In an unexpected effect, Google's Chrome browser appears to be grabbing users primarily from Internet Explorer -- and driving others toward Firefox, Safari, and Opera.
As Chrome started building up a userbase last week, American tracking company Net Applications found Microsoft's browser share dropped by 1.4 percent, to 71 percent of the total browser market, as of Friday. But where it gets particularly interesting is in the figures for the other browsers:
- Firefox: Up 0.3 percent to 19.5
- Safari: Up 0.4 percent to 6.7
- Opera: Up 0.1 percent to 0.75
Most of the early predictions, understandably, speculated Chrome would pull most of its users from Firefox. As you can see, though, that appears to be anything but the case, at least from these new figures. Chrome's total percentage hovers somewhere around 1 percent of the browser market, meaning that even if all its regular users did come from IE, still more Microsoft users defected and went to other existing options.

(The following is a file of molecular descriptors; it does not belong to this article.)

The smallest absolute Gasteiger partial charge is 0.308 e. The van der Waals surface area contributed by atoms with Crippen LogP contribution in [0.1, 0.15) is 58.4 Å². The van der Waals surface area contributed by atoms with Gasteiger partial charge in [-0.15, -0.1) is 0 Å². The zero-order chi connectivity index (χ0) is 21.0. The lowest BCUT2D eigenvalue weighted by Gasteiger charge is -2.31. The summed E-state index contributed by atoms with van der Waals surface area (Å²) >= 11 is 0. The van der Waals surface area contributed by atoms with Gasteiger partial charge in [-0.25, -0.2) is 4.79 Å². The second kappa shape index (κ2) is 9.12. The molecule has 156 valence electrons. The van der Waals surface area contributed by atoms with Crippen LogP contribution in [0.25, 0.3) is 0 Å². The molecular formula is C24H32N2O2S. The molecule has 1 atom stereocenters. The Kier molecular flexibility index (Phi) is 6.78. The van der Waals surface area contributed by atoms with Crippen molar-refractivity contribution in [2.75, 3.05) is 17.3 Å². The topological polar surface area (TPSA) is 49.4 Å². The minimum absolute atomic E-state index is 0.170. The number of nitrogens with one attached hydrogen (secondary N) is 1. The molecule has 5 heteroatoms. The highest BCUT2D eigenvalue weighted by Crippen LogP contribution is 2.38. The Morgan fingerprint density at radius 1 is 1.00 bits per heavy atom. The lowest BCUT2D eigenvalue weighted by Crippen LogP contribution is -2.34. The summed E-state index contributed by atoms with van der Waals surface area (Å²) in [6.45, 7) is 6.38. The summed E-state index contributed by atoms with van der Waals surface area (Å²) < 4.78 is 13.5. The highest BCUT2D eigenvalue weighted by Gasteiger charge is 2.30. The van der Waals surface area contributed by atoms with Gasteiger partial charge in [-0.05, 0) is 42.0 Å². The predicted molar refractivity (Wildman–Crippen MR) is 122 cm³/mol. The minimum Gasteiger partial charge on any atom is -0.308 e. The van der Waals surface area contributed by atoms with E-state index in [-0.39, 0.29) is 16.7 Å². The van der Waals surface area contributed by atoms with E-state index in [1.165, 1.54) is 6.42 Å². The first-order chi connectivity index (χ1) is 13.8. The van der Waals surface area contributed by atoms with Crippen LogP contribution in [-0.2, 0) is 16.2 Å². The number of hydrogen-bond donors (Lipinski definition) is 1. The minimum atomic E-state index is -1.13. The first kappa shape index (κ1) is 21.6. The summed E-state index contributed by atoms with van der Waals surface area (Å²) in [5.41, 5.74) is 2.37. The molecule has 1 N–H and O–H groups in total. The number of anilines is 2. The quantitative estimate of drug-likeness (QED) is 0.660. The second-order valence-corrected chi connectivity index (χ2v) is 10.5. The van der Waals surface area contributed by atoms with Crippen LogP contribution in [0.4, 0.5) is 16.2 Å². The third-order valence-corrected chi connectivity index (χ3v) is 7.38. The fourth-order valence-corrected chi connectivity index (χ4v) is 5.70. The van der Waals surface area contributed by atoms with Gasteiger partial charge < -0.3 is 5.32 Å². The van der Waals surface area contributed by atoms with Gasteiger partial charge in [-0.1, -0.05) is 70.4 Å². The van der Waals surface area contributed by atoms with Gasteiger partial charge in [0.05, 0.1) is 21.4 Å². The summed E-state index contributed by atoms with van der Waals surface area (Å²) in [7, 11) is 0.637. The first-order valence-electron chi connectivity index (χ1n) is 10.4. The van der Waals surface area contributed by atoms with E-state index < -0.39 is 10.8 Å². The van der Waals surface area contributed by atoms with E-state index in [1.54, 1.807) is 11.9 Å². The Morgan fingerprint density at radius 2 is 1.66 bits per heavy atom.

So what's the deal? My guess is that the introduction of Chrome and the wealth of resulting media coverage comparing the browsers probably heightened awareness that hey, you don't have to use this program that came with your Windows system. It'd be enlightening to get some research into how many of the users who jumped ship from IE had never used anything but IE before. My suspicion is that it'd be a fairly high amount.
In that respect, regardless of whether you love Chrome or hate it, its presence can be deemed a success. Maybe it takes a ubiquitous name like Google to open the general, non-computer-savvy public's eyes to the less obvious options that exist. Granted, we're only talking a couple of percentage points here -- but it's a start.